The recognition and enforcement of foreign arbitral awards in the US is governed principally by the United Nations Convention on the Recognition and Enforcement of Foreign Arbitral Awards (New York Convention). The New York Convention is incorporated into US law through implementing legislation contained in Chapter 2 of the Federal Arbitration Act (FAA) (Title 9, sections 201to 208 US Code). The US is also a party to the Inter-American Convention on International Commercial Arbitration (Panama Convention). The Panama Convention is implemented through legislation codified in Chapter 3 of the FAA (Title 9, sections 301–307, US Code).

Enforcing awards

4. What is the applicable statutory framework for enforcement of awards?
 
5. What are the grounds for refusing enforcement?

Domestic awards

Section 10 of the FAA, lists the grounds for refusing enforcement of arbitration awards, including:

  • Fraud.

  • Evidence of partiality of arbitrators.

  • Arbitrators who have been found guilty of misconduct.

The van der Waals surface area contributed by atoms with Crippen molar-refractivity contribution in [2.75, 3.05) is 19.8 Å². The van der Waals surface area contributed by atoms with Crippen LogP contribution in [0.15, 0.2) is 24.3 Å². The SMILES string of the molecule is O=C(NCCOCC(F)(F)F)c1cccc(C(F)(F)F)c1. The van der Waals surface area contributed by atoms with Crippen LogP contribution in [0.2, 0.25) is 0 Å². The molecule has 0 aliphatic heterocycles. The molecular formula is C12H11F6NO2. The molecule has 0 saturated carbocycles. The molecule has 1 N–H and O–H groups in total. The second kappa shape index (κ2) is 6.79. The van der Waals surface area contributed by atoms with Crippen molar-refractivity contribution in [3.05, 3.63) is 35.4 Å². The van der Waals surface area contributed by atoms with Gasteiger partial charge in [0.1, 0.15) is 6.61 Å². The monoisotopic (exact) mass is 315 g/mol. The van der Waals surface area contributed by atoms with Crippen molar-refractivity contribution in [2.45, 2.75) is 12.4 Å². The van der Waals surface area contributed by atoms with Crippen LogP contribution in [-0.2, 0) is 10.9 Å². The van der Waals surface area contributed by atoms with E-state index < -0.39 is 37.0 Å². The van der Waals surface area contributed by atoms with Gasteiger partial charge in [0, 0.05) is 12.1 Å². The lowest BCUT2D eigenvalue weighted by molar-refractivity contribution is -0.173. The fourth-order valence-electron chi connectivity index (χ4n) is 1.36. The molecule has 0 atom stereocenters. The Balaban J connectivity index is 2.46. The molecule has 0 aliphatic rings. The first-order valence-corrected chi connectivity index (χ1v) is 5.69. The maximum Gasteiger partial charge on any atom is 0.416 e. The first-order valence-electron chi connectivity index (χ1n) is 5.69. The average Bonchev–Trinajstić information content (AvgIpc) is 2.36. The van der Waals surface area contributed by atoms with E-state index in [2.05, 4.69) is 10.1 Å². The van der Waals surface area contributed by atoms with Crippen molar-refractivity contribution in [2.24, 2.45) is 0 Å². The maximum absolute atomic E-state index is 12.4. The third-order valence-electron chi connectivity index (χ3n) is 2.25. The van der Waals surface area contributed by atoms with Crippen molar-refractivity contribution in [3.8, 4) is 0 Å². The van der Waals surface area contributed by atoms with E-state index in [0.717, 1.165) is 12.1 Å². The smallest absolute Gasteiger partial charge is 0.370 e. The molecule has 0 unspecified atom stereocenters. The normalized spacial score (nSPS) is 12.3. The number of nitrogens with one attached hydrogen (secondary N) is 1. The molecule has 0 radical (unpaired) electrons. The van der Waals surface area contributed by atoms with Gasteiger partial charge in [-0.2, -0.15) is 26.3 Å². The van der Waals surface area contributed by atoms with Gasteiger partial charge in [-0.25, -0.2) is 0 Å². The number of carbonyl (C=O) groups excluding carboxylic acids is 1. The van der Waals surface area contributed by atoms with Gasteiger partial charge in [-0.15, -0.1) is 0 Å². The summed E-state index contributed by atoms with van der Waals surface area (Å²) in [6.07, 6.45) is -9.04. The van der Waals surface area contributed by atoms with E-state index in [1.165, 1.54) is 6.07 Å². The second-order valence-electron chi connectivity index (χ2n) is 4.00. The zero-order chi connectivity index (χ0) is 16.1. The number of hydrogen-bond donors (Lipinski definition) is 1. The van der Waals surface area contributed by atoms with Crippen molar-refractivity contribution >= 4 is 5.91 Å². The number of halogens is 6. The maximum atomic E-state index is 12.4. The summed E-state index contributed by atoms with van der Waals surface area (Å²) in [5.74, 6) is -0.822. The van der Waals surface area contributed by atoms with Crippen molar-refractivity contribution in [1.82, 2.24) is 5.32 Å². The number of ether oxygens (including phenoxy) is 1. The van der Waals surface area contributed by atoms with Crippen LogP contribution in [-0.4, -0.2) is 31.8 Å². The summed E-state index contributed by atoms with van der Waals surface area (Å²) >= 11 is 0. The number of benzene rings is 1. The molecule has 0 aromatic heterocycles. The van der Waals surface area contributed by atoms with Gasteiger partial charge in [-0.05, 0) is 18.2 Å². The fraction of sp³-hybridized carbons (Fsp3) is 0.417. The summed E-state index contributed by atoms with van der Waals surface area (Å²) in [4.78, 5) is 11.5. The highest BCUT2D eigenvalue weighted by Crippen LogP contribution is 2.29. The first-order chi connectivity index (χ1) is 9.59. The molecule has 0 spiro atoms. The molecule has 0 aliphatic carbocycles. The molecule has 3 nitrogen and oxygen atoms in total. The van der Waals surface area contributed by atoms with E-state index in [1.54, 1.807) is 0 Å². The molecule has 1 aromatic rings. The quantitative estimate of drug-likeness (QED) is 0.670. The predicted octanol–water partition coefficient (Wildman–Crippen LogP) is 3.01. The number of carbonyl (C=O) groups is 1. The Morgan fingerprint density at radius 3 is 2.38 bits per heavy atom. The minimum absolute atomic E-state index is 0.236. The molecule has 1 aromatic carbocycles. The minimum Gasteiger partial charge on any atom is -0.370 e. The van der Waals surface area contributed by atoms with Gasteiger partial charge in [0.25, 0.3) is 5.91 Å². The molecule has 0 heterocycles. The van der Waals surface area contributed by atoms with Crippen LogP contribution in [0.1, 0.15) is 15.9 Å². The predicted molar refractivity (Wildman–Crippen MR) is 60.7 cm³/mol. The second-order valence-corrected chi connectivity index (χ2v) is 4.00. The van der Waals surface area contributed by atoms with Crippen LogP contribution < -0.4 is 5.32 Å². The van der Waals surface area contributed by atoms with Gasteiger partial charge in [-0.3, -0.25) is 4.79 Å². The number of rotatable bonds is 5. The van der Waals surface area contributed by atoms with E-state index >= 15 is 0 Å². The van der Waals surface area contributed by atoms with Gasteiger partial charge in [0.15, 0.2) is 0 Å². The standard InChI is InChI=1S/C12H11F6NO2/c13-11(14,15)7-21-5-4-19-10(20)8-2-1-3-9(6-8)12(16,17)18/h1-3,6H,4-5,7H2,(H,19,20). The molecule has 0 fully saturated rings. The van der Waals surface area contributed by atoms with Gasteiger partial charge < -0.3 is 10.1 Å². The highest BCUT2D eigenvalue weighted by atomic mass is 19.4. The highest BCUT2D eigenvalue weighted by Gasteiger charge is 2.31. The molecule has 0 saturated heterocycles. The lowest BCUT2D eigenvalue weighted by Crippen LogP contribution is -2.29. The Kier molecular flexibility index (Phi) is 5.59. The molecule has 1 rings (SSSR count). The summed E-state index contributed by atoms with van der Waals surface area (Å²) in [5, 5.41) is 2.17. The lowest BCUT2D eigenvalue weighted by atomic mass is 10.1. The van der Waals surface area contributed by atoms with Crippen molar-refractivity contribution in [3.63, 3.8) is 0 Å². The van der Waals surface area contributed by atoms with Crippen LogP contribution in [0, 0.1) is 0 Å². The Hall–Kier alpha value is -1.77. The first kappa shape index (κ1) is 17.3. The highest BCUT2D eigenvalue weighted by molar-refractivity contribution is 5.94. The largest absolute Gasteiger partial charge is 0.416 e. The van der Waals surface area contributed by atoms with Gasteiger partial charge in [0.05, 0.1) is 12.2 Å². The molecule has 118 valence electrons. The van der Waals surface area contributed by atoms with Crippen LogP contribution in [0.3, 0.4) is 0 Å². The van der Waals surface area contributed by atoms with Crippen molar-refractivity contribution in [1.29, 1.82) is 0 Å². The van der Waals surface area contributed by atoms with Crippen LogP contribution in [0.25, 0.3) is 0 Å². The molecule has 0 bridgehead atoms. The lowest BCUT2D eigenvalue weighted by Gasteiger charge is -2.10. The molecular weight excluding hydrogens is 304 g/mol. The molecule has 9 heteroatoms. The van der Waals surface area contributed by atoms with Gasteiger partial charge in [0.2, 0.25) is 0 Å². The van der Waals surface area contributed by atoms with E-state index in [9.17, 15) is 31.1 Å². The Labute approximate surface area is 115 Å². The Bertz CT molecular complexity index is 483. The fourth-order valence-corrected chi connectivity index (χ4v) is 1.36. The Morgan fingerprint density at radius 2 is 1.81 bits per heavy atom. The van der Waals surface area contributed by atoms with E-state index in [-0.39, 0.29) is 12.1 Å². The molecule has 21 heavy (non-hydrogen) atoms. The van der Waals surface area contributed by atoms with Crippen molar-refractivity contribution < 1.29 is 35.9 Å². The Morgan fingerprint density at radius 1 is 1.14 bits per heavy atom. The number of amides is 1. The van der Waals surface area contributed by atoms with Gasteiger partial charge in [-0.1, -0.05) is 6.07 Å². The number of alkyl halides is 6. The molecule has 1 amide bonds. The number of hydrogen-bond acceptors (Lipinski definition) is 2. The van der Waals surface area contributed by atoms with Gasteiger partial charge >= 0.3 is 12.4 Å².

• Arbitrators exceeding their powers.

International awards

The US has declared that the United Nations Convention on the Recognition and Enforcement of Foreign Arbitral Awards (New York Convention) will only be applicable "to differences arising out of legal relationships whether contractual or not, which are considered commercial under the national law of the state making the declaration"(Title 9, section 202, US Service Code). Generally, this declaration excludes awards arising out of matrimonial or custody disputes, disputes concerning succession to property, labour disputes, and public international law controversies (for example, boundary disputes) (section 487 Restatement (Third) of Foreign Relations Law1987; Island Territory of Curacao v Solitron Devices, Inc, 356 F. Supp. 1, 13 (S.D.N.Y. 1973)).

US courts will refuse to recognise an arbitration award when the award deals with matters not submitted to arbitration or matters beyond the scope of the arbitral agreement, if those matters cannot be separated from the rest of the award (Article V(1)(c), New York Convention). To be successful, the award debtor must overcome a powerful presumption that the arbitral body acted within its arbitral powers (Parsons & Whittemore Overseas Co v Societe Generale de L’Industrie du Papier (RAKTA), 508 F.2d 969, 976 (2d Cir. 1974)).